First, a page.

• qt = proportion dying (or suffering event) during interval t, qt = Dt/Nt*
• pt = proportion surviving (remaining event free) interval t, pt = 1-qt
• St, the proportion surviving (or remaining event free) past interval t; this is sometimes called the cumulative survival probability and it is computed as follows: First, the proportion of participants surviving past time 0 (the starting time) is defined as S0 = 1 (all participants alive or event free at time zero or study start). The proportion surviving past each subsequent interval is computed using principles of conditional probability introduced in the module on Probability. Specifically, the probability that a participant survives past interval 1 is S1 = p1. The probability that a participant survives past interval 2 means that they had to survive past interval 1 and through interval 2: S2 = P(survive past interval 2) = P(survive through interval 2)*P(survive past interval 1), or S2 = p2*S1. In general, St+1 = pt+1*St.

The format of the follow-up life table is shown below.

For the first interval, 0-4 years: At time 0, the start of the first interval (0-4 years), there are 20 participants alive or at risk. Two participants die in the interval and 1 is censored. We apply the correction for the number of participants censored during that interval to produce Nt* =Nt-Ct/2 = 20-(1/2) = 19.5. The computations of the remaining columns are show in the table. The probability that a participant survives past 4 years, or past the first interval (using the upper limit of the interval to define the time) is S4 = p4 = 0.897.

For the second interval, 5-9 years: The number at risk is the number at risk in the previous interval (0-4 years) less those who die and are censored (i.e., Nt = Nt-1-Dt-1-Ct-1 = 20-2-1 = 17). The probability that a participant survives past 9 years is S9 = p9*S4 = 0.937*0.897 = 0.840.

Interval in Years

Number At Risk During Interval,

Nt

Average Number At Risk During Interval, Nt*

Number of Deaths During Interval, Dt

Lost to Follow-Up,

Ct

Proportion Dying

During Interval,

qt

Among Those at Risk, Proportion Surviving

Interval, pt

Survival Probability St

0-4

20

20-(1/2) = 19.5

2

1

2/19.5 = 0.103

1-0.103 = 0.897

1(0.897) = 0.897

5-9

17

17-(2/2) = 16.0

1

2

1/16 = 0.063

1-0.063 = 0.937

(0.897)(0.937)=0.840

The complete follow-up life table is shown below.

Interval in Years

Number At Risk During Interval,

Nt

Average Number At Risk During Interval, Nt*

Number of Deaths During Interval, Dt

Lost to Follow-Up,

Ct

Proportion Dying

During Interval,

qt

Among Those at Risk, Proportion Surviving

Interval, pt

Survival Probability St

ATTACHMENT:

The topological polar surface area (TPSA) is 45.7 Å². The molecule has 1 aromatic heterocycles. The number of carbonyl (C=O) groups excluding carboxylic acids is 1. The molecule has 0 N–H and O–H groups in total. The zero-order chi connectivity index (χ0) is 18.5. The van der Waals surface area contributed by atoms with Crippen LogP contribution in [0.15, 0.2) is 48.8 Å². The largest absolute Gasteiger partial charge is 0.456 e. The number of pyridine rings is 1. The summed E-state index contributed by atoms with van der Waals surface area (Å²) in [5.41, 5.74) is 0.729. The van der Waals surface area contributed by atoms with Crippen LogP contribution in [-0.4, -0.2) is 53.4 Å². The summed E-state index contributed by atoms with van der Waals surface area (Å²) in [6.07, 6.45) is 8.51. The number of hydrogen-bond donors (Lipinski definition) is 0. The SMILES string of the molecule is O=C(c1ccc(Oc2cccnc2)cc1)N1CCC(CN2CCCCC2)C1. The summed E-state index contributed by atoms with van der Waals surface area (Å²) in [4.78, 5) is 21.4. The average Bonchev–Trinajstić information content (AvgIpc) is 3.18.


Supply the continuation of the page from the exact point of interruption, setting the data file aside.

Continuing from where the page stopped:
0-4

20

19.5

2

1

0.103

0.897

0.897

5-9

17

16.0

1

2

0.063

0.937

0.840

10-14

14

12.0

1

4

0.083

0.917

0.770

15-19

9

7.5

1

3

0.133

0.867

0.668

20-24

5

3.0

1

4

0.333

0.667

0.446

This table uses the actuarial method to construct the follow-up life table where the time is divided into equally spaced intervals.

## Kaplan-Meier (Product Limit) Approach

An issue with the life table approach shown above is that the survival probabilities can change depending on how the intervals are organized, particularly with small samples. The Kaplan-Meier approach, also called the product-limit approach, is a popular approach which addresses this issue by re-estimating the survival probability each time an event occurs.

Appropriate use of the Kaplan-Meier approach rests on the assumption that censoring is independent of the likelihood of developing the event of interest and that survival probabilities are comparable in participants who are recruited early and later into the study. When comparing several groups, it is also important that these assumptions are satisfied in each comparison group and that for example, censoring is not more likely in one group than another.

The table below uses the Kaplan-Meier approach to present the same data that was presented above using the life table approach. Note that we start the table with Time=0 and Survival Probability = 1. At Time=0 (baseline, or the start of the study), all participants are at risk and the survival probability is 1 (or 100%). With the Kaplan-Meier approach, the survival probability is computed using St+1 = St*((Nt+1-Dt+1)/Nt+1). Note that the calculations using the Kaplan-Meier approach are similar to those using the actuarial life table approach. The main difference is the time intervals, i.e., with the actuarial life table approach we consider equally spaced intervals, while with the Kaplan-Meier approach, we use observed event times and censoring times. The calculations of the survival probabilities are detailed in the first few rows of the table.

Life Table Using the Kaplan-Meier Approach

Time, Years

Number at Risk

Nt

Number of Deaths

Dt

Number Censored

Ct

Survival Probability

St+1 = St*((Nt+1-Dt+1)/Nt+1)

0

20

1

1

20

1

1*((20-1)/20) = 0.950

2

19

1

0.950*((19-0)/19)=0.950